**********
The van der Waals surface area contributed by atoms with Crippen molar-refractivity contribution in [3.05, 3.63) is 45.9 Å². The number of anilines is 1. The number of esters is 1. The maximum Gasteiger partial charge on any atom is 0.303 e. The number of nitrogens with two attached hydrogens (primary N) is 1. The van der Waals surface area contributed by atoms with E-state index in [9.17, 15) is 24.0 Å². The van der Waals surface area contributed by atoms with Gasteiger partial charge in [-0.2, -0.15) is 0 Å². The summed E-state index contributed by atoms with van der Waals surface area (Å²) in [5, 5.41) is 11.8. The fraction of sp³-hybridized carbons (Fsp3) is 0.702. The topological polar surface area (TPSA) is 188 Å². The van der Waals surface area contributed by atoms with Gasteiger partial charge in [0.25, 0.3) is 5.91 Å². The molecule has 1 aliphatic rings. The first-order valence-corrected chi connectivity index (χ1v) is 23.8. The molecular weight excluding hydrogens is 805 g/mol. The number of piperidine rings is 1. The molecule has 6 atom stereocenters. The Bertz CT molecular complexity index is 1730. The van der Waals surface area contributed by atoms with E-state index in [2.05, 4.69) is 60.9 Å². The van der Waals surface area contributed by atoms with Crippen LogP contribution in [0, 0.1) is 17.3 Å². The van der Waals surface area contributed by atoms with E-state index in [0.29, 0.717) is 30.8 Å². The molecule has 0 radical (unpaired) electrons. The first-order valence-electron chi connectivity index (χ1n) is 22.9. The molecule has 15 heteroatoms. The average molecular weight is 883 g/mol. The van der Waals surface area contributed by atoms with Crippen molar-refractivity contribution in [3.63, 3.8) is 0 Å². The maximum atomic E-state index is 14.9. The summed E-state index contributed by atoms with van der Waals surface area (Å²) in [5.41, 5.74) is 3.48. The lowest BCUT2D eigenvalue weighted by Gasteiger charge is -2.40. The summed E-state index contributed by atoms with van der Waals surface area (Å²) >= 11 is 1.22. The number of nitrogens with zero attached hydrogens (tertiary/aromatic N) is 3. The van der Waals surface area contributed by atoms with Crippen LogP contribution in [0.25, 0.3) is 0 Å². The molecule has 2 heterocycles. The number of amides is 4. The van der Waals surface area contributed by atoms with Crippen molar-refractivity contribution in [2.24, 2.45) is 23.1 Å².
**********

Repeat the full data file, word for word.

The van der Waals surface area contributed by atoms with Crippen molar-refractivity contribution in [3.05, 3.63) is 45.9 Å². The number of anilines is 1. The number of esters is 1. The maximum Gasteiger partial charge on any atom is 0.303 e. The number of nitrogens with two attached hydrogens (primary N) is 1. The van der Waals surface area contributed by atoms with E-state index in [9.17, 15) is 24.0 Å². The van der Waals surface area contributed by atoms with Gasteiger partial charge in [-0.2, -0.15) is 0 Å². The summed E-state index contributed by atoms with van der Waals surface area (Å²) in [5, 5.41) is 11.8. The fraction of sp³-hybridized carbons (Fsp3) is 0.702. The topological polar surface area (TPSA) is 188 Å². The van der Waals surface area contributed by atoms with Gasteiger partial charge in [0.25, 0.3) is 5.91 Å². The molecule has 1 aliphatic rings. The first-order valence-corrected chi connectivity index (χ1v) is 23.8. The molecular weight excluding hydrogens is 805 g/mol. The number of piperidine rings is 1. The molecule has 6 atom stereocenters. The Bertz CT molecular complexity index is 1730. The van der Waals surface area contributed by atoms with E-state index in [2.05, 4.69) is 60.9 Å². The van der Waals surface area contributed by atoms with Crippen LogP contribution in [0, 0.1) is 17.3 Å². The van der Waals surface area contributed by atoms with E-state index in [0.29, 0.717) is 30.8 Å². The molecule has 0 radical (unpaired) electrons. The first-order valence-electron chi connectivity index (χ1n) is 22.9. The molecule has 15 heteroatoms. The average molecular weight is 883 g/mol. The van der Waals surface area contributed by atoms with Crippen molar-refractivity contribution in [3.63, 3.8) is 0 Å². The maximum atomic E-state index is 14.9. The summed E-state index contributed by atoms with van der Waals surface area (Å²) in [5.41, 5.74) is 3.48. The lowest BCUT2D eigenvalue weighted by Gasteiger charge is -2.40. The summed E-state index contributed by atoms with van der Waals surface area (Å²) >= 11 is 1.22. The number of nitrogens with zero attached hydrogens (tertiary/aromatic N) is 3. The van der Waals surface area contributed by atoms with Crippen LogP contribution in [0.25, 0.3) is 0 Å². The molecule has 2 heterocycles. The number of amides is 4. The van der Waals surface area contributed by atoms with Crippen molar-refractivity contribution in [2.24, 2.45) is 23.1 Å².